The technology sector has been on a tear on the initial phase of the U.S.-China trade given its huge exposure to China. Additionally, the rapid emergence of cutting-edge technology and the growing adoption of 5G technology are providing impetus to the space. While there are number of promising tech ETFs, ARK Next Generation Internet ETF ARKW has been leading the way, gaining 21.6%. This is an actively managed fund focusing on companies that are expected to benefit from the shift in technology infrastructure to the cloud, enabling mobile, new and local services. It holds 44 stocks in its basket. The ETF has amassed $577.8 million in its asset base and trades in a good average daily volume of around 126,000 shares. The expense ratio comes in at 0.76% (read: Active ETFs Gaining Priority: Top Performers of the Past Year).

Worst Zones


Shipping stocks have been hammered as dry bulk freight rates dropped to new lows due to shrinking demand across all vessel categories. As such, Breakwave Dry Bulk Shipping ETF BDRY fell 40.3% in the first half of the first quarter. It provides exposure to the daily price movements of the near-dated dry bulk freight futures. The fund has accumulated about $5.4 million in AUM. It trades in a paltry volume of about 12,000 shares per day on average and charges higher annual fee of 1.85% (see: all the Industrial ETFs here).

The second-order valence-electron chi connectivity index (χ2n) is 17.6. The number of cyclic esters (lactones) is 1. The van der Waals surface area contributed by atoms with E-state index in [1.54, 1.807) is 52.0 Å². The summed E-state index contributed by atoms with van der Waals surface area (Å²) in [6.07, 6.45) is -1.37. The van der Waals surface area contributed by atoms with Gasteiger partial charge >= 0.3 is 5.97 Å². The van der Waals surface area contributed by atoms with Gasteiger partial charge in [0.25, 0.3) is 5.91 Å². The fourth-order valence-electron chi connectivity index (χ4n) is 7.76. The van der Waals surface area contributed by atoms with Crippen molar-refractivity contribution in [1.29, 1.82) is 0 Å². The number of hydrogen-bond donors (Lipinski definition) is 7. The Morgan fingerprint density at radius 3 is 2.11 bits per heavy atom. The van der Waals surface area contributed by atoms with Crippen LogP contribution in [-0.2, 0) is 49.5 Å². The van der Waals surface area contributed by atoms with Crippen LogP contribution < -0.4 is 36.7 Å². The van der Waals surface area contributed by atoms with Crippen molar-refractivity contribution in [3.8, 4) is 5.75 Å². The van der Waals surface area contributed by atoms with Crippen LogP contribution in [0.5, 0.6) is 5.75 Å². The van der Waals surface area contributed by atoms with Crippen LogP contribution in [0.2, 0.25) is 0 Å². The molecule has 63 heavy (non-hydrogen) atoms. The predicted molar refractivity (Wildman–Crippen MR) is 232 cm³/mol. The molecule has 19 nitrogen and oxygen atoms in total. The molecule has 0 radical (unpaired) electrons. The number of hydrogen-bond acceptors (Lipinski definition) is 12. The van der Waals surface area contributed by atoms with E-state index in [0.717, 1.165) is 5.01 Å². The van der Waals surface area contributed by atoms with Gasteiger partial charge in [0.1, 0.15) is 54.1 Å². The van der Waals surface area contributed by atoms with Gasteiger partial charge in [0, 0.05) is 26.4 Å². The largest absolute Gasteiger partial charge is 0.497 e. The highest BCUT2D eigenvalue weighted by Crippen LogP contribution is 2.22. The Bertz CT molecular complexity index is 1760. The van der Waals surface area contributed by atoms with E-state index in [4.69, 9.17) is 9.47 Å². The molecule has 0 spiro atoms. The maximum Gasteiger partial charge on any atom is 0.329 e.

Energy sector has been hit hard on oil price collapse as the fast-spreading deadly virus has resulted in a slowdown in energy consumption amid a well-supplied oil market. According to Bloomberg, China’s oil demand has dropped by roughly 3 million barrels a day, or 20% of total consumption due to the virus’ impact on China’s economy. The fall represents the largest demand shock the oil market has suffered since the global financial crisis of 2008 to 2009, and the sudden most since the Sep 11 attacks. In particular, Invesco S&P SmallCap Energy ETF PSCE declined the most, shedding 24.2%. This fund provides exposure to the U.S. small-cap segment of the energy sector by tracking the S&P Small Cap 600 Capped Energy Index. It holds 43 stocks in its basket with AUM of $19.3 million. The fund trades in average daily volume of 45,000 shares and charges 29 bps in fees per year. It has a Zacks ETF Rank #5 (Strong Sell) with a High risk outlook (read: Is the Nightmare Over for Coronavirus-Infected Energy ETFs?).


iPath Series B Bloomberg Coffee Subindex Total Return ETN (JO - Free Report) declined 16% in the same time frame. It tracks the Bloomberg Coffee Subindex Total Return, which reflects the returns that are potentially available through unleveraged investment in futures contracts on coffee. The ETN has AUM of $85 million and average daily volume of 91,000 shares. It charges 45 bps in annual fees and has a Zacks ETF Rank #3 (Hold) with a High risk outlook.